Copyright 2015 NPR. To see more, visit http://www.npr.org/. Transcript KELLY MCEVERS, HOST: Republicans on the House Armed Services Committee are out with a scathing new report today. It accuses the Obama administration of breaking the law - actually, several laws - when it exchanged five Taliban prisoners for captive U.S. Army sergeant Bowe Bergdahl last year. The reports release coincides with the debut of the second season of the popular podcast "Serial." It's all about the Bergdahl saga....

Copyright 2015 NPR. To see more, visit http://www.npr.org/. Transcript STEVE INSKEEP, HOST: In this country, the Pentagon has been looking for new places to hold detainees from Guantanamo Bay, Cuba, the prison President Obama wants too close. One possibility is Fremont County in southeastern Colorado. NPR's David Welna paid a visit. DAVID WELNA, BYLINE: The town of Florence, Colo. sits on a mile-high scrubby plain framed by the snowcapped peaks of the Rocky Mountains. MIKE PATTERSON: This...

Copyright 2015 NPR. To see more, visit http://www.npr.org/. Transcript ARI SHAPIRO, HOST: It took a little prodding, but CIA director John Brennan talked this week about what it's like for the spymaster to be spied on. NPR's David Welna reports. DAVID WELNA, BYLINE: It happened at a daylong conference on the ethics of spying. CIA director Brennan was the leadoff speaker with an ode to the wonders of spying in the digital age. (SOUNDBITE OF ARCHIVED RECORDING) JOHN BRENNAN: New technologies...

Copyright 2015 NPR. To see more, visit http://www.npr.org/. Transcript DAVID GREENE, HOST: OK, so a big debate here over whether this committee is just after Hillary Clinton or asking serious and probing questions about a tragic event. Last week, Kansas Republican Mike Pompeo, who's on the committee, told us it is the latter. (SOUNDBITE OF ARCHIVED BROADCAST) MIKE POMPEO: We have, for the entire time, been focused on solving the riddle of how we had an ambassador murdered, the first one since...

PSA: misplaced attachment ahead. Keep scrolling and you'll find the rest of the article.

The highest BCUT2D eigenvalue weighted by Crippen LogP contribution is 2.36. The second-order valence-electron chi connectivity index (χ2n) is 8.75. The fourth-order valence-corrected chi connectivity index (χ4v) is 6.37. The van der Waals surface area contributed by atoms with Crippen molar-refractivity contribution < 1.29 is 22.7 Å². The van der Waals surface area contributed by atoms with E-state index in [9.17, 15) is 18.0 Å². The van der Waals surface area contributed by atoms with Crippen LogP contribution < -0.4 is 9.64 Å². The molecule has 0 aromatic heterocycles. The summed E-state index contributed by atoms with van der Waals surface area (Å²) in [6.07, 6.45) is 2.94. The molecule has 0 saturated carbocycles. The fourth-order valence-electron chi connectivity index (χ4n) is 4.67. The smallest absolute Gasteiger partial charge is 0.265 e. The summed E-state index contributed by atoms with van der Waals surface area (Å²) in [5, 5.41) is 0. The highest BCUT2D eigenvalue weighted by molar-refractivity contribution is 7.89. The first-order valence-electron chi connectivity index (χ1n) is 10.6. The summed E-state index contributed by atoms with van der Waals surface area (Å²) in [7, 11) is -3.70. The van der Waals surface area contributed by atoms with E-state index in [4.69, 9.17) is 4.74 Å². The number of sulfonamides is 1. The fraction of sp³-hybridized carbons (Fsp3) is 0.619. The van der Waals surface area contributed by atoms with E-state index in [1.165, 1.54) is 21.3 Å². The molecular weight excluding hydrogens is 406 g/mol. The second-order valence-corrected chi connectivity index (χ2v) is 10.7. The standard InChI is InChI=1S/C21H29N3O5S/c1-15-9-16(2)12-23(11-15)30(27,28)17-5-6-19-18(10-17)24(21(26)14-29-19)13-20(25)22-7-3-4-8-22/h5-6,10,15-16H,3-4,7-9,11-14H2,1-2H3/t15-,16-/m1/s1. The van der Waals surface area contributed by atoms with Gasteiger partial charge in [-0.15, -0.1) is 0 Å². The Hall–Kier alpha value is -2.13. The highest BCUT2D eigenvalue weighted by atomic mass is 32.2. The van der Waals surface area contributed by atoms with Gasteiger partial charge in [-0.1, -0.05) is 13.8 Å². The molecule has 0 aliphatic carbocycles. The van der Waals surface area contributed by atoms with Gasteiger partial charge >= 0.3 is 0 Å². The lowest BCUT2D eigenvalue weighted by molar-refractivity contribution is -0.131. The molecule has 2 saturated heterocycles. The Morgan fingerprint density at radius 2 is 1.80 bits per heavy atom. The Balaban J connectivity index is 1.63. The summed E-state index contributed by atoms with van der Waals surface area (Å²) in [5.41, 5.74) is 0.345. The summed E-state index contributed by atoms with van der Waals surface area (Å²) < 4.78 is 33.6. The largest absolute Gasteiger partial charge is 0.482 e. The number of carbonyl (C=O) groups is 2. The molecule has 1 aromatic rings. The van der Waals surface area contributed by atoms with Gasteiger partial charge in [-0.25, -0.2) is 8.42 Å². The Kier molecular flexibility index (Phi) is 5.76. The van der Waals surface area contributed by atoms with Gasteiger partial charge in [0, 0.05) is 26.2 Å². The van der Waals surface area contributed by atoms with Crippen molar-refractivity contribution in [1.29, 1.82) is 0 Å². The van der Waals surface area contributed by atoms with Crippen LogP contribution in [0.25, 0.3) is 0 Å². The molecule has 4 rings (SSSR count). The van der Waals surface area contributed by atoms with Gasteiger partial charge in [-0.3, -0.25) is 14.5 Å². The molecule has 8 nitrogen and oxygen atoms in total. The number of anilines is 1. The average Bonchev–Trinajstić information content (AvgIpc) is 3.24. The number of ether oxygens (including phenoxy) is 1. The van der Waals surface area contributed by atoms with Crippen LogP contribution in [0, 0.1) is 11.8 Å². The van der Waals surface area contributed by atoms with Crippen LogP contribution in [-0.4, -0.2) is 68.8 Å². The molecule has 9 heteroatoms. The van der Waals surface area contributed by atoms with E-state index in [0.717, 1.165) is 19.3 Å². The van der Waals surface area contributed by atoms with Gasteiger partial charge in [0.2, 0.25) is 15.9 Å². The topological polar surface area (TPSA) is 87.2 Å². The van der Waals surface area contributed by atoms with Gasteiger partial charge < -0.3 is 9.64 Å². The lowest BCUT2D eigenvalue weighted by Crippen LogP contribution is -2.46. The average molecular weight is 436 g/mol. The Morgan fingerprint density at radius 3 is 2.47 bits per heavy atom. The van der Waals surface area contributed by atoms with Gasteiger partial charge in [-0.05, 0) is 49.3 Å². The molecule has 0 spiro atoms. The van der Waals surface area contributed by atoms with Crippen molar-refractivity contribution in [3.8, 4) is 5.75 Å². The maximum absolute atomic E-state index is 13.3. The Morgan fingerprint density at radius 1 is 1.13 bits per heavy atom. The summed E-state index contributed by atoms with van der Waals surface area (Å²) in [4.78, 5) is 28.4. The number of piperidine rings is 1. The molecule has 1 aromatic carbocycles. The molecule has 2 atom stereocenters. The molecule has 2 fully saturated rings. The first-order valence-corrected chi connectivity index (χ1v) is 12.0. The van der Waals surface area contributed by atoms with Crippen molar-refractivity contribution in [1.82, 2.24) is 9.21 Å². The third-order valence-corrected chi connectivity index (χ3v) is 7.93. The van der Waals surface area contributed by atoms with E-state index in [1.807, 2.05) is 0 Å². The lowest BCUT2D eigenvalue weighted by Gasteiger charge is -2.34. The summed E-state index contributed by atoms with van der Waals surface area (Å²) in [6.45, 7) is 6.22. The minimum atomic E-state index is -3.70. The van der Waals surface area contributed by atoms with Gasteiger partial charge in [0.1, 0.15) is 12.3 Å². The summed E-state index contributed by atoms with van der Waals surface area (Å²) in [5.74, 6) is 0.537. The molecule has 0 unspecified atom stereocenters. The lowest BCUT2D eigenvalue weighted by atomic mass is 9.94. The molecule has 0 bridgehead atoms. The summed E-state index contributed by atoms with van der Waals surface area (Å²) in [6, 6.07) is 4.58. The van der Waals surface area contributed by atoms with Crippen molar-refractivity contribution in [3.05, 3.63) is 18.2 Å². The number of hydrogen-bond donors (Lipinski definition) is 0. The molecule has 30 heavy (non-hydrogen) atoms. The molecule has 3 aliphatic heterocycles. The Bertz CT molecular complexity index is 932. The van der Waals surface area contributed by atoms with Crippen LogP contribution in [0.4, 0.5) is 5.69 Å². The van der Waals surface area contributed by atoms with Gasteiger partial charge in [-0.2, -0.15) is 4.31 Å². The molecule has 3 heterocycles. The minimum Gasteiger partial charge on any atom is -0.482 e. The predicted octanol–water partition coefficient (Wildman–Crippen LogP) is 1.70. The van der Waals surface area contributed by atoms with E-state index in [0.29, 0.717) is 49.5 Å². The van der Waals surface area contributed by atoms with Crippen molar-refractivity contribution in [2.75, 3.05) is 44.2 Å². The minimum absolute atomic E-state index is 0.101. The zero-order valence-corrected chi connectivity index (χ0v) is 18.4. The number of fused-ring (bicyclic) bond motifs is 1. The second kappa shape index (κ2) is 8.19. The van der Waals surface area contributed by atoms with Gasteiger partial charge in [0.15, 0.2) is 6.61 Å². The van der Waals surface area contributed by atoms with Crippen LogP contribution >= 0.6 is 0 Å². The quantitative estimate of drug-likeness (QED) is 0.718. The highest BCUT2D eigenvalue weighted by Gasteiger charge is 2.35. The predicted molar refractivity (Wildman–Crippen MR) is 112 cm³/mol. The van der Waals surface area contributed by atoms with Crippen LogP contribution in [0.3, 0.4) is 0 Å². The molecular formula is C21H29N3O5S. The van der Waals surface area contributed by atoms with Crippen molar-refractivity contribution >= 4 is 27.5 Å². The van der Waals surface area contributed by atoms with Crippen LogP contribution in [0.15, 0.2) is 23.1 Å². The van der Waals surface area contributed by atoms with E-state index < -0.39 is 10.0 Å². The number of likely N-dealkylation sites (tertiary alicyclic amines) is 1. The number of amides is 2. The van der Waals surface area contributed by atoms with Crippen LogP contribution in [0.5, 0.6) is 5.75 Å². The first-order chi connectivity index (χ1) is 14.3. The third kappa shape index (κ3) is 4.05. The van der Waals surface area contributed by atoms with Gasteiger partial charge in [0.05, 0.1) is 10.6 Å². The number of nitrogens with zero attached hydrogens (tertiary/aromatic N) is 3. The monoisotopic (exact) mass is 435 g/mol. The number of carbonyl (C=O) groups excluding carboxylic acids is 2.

Copyright 2015 NPR. To see more, visit http://www.npr.org/. Transcript AUDIE CORNISH, HOST: Vice President Joe Biden's decision may be good news for Hillary Clinton, but she'll need to get through tomorrow first. After months of delays and growing speculation, Clinton will testify before the House Select Committee on Benghazi. Four Americans were killed during an attack three years ago on U.S. installations in that Libyan city. The Republicans who summoned Clinton say they want to know more...

Copyright 2015 NPR. To see more, visit http://www.npr.org/. Transcript AUDIE CORNISH, HOST: The list keeps getting longer - the list of U.S. government officials whose personal email accounts appear to have been hacked. The latest would-be victim, and perhaps the most surprising to date, is no less than CIA Director John Brennan. The target, it seems, was Brennan's private AOL account. David Welna is NPR's national security correspondent. Welcome back, David. DAVID WELNA, BYLINE: Thanks Audie...

Obama's plan to leave 5,500 U.S. troops in Afghanistan at the end of his term means he won't fulfill a promise to remove all American forces from that war zone. While he added the disclaimer, "I do not support the idea of endless war," he also said he's not disappointed . "This modest but meaningful extension of our presence, while sticking to our current narrow missions, can make a real difference. It's the right thing to do," he said. The president did not say how much longer American...

Copyright 2015 NPR. To see more, visit http://www.npr.org/. Transcript AUDIE CORNISH, HOST: Here's a disturbing warning. The kind of cyber-attacks that have recently hit the government and private sector will not only keep happening. They're going to increase. As NPR's David Welna reports, lawmakers heard that warning today, but they didn't hear many solutions. DAVID WELNA, BYLINE: The heads of the nation's top spy agencies appeared before a rare open hearing of the House Intelligence...

The only American military installation abroad that's unwelcome to its host government is the U.S. Naval Base at Guantanamo Bay, Cuba. A treaty signed in 1934 leases Guantanamo to the United States in perpetuity, for about $4,000 a year. And the U.S. has no plans to leave, despite the two countries having just restored diplomatic ties. Guantanamo Bay — at least officially — is still part of the "Pearl of the Antilles," as the Caribbean's largest island is known. But Cuban officials are...

In hopes that it can persuade Congress to drop its prohibition on transferring detainees in Guantanamo to American soil, the White House is hunting for a highly secure place in the U.S. for some 50 detainees. Labeled as "enemy combatants," they've been held for more than a decade without trial in Guantanamo Bay, Cuba, at a camp President Obama has promised to close. Unlike the 52 other captives at Guantanamo whose release can occur as soon as a country is found to take them, these detainees...